Monterey County Farm Bureau

Drought Monitor

Conditions were nearly identical those observed the previous week, with beneficial precipitation falling across the northern tier of the region and windy, dry weather dominating the Southwest. Given the Southwest’s low humidity levels, high winds, and drought-cured vegetation, two active wildfires—the Hermits Peak and Cooks Peak Fires—charred more than 50,000 acres of vegetation apiece in northeastern New Mexico. Northeast of Flagstaff, Arizona, the Tunnel Fire—ignited on April 17—scorched nearly 20,000 acres of vegetation and destroyed more than 50 structures. At times, impressively high winds raked the Southwest, raising dust and fanning flames. On April 22 in New Mexico, wind gusts in Gallup, Farmington, Las Vegas, and Raton were clocked to 70, 72, 73, and 80 mph, respectively. By April 24, according to the U.S. Department of Agriculture, New Mexico led the nation—tied with Texas—with topsoil moisture rated 86% very short to short. By the 26th, Tucson, Arizona, reported a daily-record high of 100°F—only the fourteenth observance of triple-digit heat on record during April in that location. Tucson’s only earlier readings of 100°F or higher occurred on April 19-21, 1989, and April 22-23, 2012. Deterioration was common across the Southwest, with extreme to exceptional drought (D3 to D4) broadly expanding in New Mexico and moderate to severe drought (D1 to D2) increasing in coverage across parts of Arizona and Colorado. Farther north, however, periods of precipitation continued from northern California and the Pacific Northwest to the northern Rockies. Changes in the Northwestern drought depiction, although fewer than those noted the previous week, were driven by factors such as improving water-supply prospects and increasing topsoil moisture. In Oregon, topsoil moisture rated very short to short improved from 47 to 36% during the week ending April 24.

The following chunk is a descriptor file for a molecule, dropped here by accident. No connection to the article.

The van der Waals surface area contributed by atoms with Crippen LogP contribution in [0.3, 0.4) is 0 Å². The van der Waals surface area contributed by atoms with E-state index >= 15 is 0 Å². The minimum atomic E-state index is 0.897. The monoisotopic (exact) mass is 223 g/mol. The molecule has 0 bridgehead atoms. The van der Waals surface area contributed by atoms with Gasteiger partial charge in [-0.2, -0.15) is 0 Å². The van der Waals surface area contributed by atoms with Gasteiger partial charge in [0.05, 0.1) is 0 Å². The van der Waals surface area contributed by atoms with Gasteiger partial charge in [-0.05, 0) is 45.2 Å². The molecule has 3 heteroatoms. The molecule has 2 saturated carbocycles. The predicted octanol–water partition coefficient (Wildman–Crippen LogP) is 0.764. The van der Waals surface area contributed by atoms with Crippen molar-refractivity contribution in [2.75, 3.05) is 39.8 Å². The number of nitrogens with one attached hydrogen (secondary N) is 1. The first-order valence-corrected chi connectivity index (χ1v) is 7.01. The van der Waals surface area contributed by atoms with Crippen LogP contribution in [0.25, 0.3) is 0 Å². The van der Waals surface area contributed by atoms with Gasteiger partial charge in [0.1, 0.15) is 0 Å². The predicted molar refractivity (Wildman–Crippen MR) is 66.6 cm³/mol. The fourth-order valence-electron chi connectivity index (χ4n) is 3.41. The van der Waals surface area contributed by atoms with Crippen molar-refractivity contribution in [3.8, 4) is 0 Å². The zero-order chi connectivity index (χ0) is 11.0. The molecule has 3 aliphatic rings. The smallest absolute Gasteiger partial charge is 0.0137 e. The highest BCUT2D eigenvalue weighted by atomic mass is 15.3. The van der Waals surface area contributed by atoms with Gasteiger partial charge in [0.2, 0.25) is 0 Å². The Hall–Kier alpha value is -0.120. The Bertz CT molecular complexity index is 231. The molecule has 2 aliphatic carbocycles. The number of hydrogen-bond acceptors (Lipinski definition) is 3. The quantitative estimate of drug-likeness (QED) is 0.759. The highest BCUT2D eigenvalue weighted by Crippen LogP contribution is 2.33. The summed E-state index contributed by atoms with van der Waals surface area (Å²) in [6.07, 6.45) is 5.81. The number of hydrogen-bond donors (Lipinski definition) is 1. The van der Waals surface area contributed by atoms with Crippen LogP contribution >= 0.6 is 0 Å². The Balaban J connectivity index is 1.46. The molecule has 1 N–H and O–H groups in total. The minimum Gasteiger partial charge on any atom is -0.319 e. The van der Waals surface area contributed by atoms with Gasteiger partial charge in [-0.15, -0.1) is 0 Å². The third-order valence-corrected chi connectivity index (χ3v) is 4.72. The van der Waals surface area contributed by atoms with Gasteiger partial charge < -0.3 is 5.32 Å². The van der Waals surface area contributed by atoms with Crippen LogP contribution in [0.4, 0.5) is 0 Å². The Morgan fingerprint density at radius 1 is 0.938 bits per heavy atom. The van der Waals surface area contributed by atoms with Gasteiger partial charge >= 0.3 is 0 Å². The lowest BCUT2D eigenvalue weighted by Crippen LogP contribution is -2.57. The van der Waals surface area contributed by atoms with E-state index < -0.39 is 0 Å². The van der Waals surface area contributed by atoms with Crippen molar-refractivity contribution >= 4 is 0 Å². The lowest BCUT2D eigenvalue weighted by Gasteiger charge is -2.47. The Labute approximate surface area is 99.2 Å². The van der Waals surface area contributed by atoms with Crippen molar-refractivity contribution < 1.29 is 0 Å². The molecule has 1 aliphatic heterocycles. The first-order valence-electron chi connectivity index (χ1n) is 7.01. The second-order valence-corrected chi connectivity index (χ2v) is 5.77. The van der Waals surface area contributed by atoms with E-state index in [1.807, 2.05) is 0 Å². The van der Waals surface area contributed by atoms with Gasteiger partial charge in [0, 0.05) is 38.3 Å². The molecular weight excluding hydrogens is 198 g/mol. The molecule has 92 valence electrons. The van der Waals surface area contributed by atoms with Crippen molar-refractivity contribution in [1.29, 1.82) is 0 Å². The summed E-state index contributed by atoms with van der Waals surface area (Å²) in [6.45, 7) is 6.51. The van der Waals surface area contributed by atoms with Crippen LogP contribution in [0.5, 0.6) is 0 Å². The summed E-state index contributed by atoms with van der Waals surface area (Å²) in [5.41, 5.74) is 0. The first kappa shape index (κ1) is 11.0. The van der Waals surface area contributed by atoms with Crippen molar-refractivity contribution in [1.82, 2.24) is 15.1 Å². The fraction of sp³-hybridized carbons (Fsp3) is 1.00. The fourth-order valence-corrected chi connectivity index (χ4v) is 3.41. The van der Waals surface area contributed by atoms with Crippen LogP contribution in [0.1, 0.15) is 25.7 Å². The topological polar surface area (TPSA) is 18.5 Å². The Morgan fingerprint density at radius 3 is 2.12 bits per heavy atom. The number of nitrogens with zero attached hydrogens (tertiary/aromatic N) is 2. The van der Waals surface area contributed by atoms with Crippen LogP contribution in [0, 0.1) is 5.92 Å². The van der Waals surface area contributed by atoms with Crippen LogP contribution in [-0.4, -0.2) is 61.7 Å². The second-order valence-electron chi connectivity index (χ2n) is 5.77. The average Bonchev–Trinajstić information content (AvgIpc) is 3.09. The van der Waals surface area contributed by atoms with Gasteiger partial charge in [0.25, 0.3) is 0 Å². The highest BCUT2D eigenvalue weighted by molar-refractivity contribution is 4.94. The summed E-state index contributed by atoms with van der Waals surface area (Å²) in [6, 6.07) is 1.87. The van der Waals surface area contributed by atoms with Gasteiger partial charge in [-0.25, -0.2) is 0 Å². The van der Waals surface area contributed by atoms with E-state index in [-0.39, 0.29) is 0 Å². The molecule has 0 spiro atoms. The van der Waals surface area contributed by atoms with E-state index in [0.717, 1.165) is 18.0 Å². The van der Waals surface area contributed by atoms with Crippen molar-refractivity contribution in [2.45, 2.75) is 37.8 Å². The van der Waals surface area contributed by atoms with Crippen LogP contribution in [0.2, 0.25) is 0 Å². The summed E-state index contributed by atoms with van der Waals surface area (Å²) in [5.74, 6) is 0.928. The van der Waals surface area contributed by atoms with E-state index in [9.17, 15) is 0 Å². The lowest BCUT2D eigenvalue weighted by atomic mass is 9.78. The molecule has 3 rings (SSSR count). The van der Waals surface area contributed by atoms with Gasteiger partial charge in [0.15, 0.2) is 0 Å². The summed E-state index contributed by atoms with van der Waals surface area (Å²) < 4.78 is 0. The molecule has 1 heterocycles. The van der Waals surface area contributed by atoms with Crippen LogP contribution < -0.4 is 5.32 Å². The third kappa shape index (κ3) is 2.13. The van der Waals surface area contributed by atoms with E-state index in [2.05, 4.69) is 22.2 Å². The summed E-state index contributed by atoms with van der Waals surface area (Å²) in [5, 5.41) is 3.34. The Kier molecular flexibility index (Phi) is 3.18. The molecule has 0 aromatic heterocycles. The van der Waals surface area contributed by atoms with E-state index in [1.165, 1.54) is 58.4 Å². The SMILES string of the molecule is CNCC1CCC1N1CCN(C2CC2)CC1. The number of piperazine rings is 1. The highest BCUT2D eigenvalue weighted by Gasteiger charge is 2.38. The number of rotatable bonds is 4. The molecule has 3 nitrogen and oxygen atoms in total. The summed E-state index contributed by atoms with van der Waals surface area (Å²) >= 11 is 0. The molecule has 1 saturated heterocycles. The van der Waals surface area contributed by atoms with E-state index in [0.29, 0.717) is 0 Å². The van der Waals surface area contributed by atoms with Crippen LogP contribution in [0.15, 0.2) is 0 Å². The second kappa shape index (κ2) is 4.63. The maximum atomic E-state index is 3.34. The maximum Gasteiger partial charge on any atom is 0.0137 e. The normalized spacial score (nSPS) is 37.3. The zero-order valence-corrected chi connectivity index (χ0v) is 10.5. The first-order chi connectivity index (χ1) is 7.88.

As a comparison, below is the Drought Monitor Map from the high-point of the four-year drought:

Updated 5/2/2022